Extraordinarily corrupt

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Extraordinarily corrupt

There is a perpetual self-serving practice in Korean politics. If a local government requests an “extraordinary” budget, the grant universally serves as a piggy bank for the people in power.

Last year extraordinary grants to local governments totaled 924.3 billion won ($825.4 million), up more than 200 billion won from four years ago.

The biggest beneficiary was Gimhae, South Gyeongsang, birthplace of former President Roh Moo-hyun, followed by Yangsan, the constituency of former Grand National Party Chairman Park Hee-tae, and Naju, represented by the Democratic Party’s Choi In-ki, who was minister for public administration under Roh.

Pyeongchang, the constituency of former lawmaker Lee Gwang-jae, a close aide of President Roh’s, had received about 12.9 billion won annually between 2005 and 2007, but it has since seen its allowance slashed to 1.57 billion won. Simply put, the level of grant appropriation depends on who is in power.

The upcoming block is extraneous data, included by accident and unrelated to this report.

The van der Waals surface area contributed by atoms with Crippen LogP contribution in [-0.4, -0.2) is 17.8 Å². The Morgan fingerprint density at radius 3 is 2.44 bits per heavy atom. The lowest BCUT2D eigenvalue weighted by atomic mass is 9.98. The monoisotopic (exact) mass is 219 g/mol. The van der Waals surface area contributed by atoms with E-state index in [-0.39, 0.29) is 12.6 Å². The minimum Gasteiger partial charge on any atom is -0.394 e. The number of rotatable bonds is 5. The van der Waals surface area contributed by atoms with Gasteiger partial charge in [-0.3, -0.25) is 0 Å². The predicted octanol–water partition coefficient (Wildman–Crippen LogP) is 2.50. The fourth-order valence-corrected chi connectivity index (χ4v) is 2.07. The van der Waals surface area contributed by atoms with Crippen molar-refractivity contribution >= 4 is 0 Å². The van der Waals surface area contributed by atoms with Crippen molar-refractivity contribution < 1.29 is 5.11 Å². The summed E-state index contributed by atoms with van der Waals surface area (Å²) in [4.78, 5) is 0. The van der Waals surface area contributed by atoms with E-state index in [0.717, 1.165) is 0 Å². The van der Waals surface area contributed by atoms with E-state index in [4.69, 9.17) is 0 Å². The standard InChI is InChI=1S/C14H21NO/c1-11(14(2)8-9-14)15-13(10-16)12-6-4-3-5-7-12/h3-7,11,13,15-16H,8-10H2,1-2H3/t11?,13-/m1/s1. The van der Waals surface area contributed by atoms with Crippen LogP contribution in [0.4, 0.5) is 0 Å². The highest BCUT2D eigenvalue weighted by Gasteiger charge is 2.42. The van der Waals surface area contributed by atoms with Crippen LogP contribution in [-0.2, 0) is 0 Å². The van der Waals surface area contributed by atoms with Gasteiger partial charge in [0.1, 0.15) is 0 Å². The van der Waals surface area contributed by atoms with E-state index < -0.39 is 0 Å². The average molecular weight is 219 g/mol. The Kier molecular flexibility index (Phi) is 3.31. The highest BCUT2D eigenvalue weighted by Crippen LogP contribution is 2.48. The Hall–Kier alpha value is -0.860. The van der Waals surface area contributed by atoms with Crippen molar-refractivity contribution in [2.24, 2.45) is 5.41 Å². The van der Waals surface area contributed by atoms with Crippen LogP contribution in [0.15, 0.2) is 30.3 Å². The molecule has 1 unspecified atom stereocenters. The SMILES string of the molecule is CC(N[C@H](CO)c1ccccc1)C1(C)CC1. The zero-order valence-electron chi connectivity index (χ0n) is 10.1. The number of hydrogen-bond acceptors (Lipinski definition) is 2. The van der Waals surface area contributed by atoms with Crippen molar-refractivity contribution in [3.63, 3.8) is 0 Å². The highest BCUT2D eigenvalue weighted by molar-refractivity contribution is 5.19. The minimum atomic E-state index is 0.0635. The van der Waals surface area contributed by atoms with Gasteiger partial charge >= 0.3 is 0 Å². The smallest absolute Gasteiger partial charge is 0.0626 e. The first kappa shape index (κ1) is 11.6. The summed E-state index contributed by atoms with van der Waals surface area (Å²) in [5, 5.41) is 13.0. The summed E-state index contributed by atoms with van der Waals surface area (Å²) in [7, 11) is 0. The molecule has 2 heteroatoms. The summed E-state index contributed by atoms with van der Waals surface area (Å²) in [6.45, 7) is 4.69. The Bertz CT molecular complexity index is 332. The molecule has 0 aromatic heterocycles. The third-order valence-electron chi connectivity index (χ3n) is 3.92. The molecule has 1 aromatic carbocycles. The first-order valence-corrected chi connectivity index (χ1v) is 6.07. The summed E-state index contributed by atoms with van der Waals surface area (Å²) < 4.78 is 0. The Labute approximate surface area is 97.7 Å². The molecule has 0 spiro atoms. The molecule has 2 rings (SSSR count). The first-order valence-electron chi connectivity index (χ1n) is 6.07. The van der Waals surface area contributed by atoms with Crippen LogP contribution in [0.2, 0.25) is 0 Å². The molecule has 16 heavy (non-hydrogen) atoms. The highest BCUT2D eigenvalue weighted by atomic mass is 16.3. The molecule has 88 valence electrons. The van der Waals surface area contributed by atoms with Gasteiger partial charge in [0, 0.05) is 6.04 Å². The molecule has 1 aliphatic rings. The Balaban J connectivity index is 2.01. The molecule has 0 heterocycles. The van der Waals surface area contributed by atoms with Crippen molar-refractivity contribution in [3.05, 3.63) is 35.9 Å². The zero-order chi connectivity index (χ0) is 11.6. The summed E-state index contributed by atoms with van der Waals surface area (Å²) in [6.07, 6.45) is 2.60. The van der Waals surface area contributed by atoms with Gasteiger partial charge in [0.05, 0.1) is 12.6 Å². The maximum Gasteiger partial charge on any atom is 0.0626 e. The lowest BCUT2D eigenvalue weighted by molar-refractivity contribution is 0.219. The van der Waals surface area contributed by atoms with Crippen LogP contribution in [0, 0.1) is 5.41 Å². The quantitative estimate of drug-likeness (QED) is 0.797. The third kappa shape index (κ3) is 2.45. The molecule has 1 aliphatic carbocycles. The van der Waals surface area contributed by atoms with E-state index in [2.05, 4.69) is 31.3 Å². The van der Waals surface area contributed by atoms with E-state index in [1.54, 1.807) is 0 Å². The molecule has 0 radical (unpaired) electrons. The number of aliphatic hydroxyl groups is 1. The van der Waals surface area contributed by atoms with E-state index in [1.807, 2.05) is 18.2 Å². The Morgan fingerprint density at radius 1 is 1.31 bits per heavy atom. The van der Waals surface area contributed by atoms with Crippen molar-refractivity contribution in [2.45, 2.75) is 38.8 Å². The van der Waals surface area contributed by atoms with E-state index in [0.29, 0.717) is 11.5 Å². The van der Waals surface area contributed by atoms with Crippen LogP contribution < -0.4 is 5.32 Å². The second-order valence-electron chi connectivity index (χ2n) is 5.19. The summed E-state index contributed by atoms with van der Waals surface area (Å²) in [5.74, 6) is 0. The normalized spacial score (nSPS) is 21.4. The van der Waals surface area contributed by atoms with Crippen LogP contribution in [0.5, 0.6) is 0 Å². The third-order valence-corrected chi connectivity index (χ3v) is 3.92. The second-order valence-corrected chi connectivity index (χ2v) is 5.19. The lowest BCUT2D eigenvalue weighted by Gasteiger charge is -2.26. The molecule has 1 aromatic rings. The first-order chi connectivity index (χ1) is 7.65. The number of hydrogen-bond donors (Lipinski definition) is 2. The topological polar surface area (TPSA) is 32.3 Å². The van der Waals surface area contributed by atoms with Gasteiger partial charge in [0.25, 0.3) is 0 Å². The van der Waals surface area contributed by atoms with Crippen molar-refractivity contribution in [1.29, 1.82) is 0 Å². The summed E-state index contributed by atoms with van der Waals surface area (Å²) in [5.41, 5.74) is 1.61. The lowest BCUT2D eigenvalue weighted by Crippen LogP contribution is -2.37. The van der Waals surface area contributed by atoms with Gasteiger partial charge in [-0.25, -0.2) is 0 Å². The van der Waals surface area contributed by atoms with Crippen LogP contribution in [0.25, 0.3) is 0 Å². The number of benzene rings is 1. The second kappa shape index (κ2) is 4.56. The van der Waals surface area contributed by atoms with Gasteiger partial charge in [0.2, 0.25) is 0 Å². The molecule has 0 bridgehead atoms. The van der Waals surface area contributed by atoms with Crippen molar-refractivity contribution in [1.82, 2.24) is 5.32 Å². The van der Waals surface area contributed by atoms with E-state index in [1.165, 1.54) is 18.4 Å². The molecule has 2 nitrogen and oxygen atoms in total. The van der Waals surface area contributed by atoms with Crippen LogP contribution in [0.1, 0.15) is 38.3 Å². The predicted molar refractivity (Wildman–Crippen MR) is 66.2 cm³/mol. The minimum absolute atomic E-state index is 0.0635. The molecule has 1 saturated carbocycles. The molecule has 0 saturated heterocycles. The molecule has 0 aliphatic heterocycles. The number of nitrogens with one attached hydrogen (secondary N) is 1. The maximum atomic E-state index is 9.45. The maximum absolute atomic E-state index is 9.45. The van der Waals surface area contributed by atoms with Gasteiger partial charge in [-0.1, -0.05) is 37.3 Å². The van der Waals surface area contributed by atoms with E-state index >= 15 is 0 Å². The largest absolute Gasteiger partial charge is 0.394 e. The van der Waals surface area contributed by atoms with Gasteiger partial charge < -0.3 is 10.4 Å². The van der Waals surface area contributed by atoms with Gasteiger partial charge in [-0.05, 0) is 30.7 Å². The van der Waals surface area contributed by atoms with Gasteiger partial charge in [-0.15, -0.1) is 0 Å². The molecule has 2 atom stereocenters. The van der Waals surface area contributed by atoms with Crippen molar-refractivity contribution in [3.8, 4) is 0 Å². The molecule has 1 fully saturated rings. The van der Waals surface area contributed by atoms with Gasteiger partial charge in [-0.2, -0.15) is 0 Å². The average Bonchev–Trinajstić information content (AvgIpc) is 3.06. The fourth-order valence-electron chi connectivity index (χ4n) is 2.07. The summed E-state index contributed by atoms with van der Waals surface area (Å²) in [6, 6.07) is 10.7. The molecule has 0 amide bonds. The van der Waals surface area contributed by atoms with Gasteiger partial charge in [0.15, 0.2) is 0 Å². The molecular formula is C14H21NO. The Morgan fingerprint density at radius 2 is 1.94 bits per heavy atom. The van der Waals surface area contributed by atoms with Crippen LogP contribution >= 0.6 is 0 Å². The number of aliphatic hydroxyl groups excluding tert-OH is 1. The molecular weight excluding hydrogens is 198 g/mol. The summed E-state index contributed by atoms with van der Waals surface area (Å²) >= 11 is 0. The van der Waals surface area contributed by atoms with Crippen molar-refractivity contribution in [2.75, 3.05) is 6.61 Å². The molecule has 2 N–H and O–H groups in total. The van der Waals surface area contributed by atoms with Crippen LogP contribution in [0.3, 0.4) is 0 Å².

Many have called for these reckless extraordinary grants to local governments, which lack transparency and appropriate guidelines, to be abolished or scaled back. The National Assembly sets the amount, and government ministries arbitrarily dole it out. As a result, the money ends up in the pockets of whoever gets their hands on it first.

Byeon Yang-kyoon, former chief secretary of national policy to President Roh, appropriated some of this easy money to pay off a temple head to help his mistress. In 2008, senior officials at the Education Ministry came under fire for squandering extraordinary subsidies on their alma maters or their children’s schools.

Amid the criticism, the National Assembly revised the regulations to require the government to report account details for the allocation and expenditure of extraordinary budgets. Yet bureaucrats and lawmakers continue to finagle extraordinary budget grants from the unwitting taxpayers. Last year, 1 trillion won allocated for the purpose was mostly channeled into the hometowns or constituencies of heavyweights in the current administration.

We can no longer tolerate this prodigality with tax money by bureaucrats and politicians. The government must resist the temptation to use the extraordinary budget to coax and pressure local governments. Our fiscal account can no longer afford to finance the people in power as part of an extended patronage system.

The misappropriation of special grants must end, and the ballooning budget for them should also be slashed aggressively. We may finally have to consider doing away with extraordinary grants altogether and moving the subsidies for local governments into the general account.

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